I love breaking news about history. With new technologies like sonar, DNA testing, drones, radar, and chemical analysis, we are resolving historical mysteries faster than ever before.

But sometimes we still find answers through old-fashioned research like poring over primary sources. This is one of those research stories, about Australia during the age of convict ships and Japan during their age of isolation.

In August 1829 the ship Cyprus set sail from a port in Tasmania, heading to the a penal station also in Tasmania. The ship was carrying supplies and 62 people, 31 of whom were convicts. This was a routine trip. Easy.

Until the point when there was no wind to power the sails. The convicts were allowed on deck at that point, attacked the guards, and took control of the ship. Nineteen of the convicts sailed off, leaving the others marooned.

William Swallow was the only mutineer with sailing experience, which will be important later. They sailed around to several islands, with some choosing to stay at those islands. Eventually, Swallow and those still on the ship ended up in Canton, in southern China. They scuttled the Cyprus and pretended to be castaways from another ship.

Swallow and several others were able work for passage back to England, but one of those left behind in Canton confessed and the mutineers were arrested when they reached home. They were tried in London and two of the men were hanged in London for piracy.

During his trial, Swallow swore that he was forced to go along with the others because he was the only one with sailing experience. That saved him from the rope, but he was still returned to prison in Tasmania, where he died four years later.

A watercolour of a British-flagged ship that arrived off the coast of Mugi, in Shikoku, Japan in 1830, chronicled by low-ranking Samurai artist Makita Hamaguchi in documents from the Tokushima prefectural archive. Author: Wharera via Wikimedia Commons

Now for the samurai. While back in prison, Swallow wrote about his adventure, and mentioned visiting Japan. At that time, January of 1830, Japan had isolated itself from other countries, especially the barbarian westerners. All sailors knew this. So nobody believed Swallow.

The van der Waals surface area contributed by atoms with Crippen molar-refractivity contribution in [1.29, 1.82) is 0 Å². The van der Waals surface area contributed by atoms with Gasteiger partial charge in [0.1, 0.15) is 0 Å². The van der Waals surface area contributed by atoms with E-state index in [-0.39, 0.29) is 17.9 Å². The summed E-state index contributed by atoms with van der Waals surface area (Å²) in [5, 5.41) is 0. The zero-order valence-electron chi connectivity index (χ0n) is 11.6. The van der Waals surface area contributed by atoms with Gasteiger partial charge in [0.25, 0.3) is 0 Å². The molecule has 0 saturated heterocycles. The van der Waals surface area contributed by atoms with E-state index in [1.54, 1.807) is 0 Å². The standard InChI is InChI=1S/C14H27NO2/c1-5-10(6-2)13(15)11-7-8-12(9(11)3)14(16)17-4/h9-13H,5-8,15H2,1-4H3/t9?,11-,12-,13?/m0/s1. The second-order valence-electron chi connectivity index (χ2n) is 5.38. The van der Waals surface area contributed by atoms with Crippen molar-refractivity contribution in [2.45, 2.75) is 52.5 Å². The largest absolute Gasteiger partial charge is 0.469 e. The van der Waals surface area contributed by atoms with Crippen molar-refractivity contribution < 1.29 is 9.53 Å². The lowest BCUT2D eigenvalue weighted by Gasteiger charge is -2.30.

Until 2017. That’s when a British-born English teacher and history buff who had lived in Japan for years, Nick Russell, used some amazing primary sources.

While Japan was rebuffing all outsiders, they had soldiers, samurai, keeping watch along the coasts with orders not to let anyone in. They were also told to keep records of what they saw and what they did to keep Japan safe. Russell and some volunteers translated those old records and discovered mentions and watercolors of a “barbarian” ship documented by two separate samurai at the time that Swallow said he was there requesting water and supplies.

Australian and Japanese officials agree that the story backed up by this research rings true. So you have a mutiny story from Australia that was pretty famous in Australia. Then you have the Japanese story of the barbarian ship driven away by the samurai that is pretty famous in Japan. And it all, finally, fits nicely together.

Some of you are probably wondering why this sort of thing matters and why I love when history has breaking news. Although it is fun and interesting, does it matter that Swallow wasn’t lying? Or that the samurai didn’t kill the sailors while they had the chance?

Truth matters. We know more than we knew before. Maybe this connection will lead to other connections. Facts matter.

I would love to hear from my readers. What historical mystery would you most like to see resolved? What one bit of truth would you like to know for sure?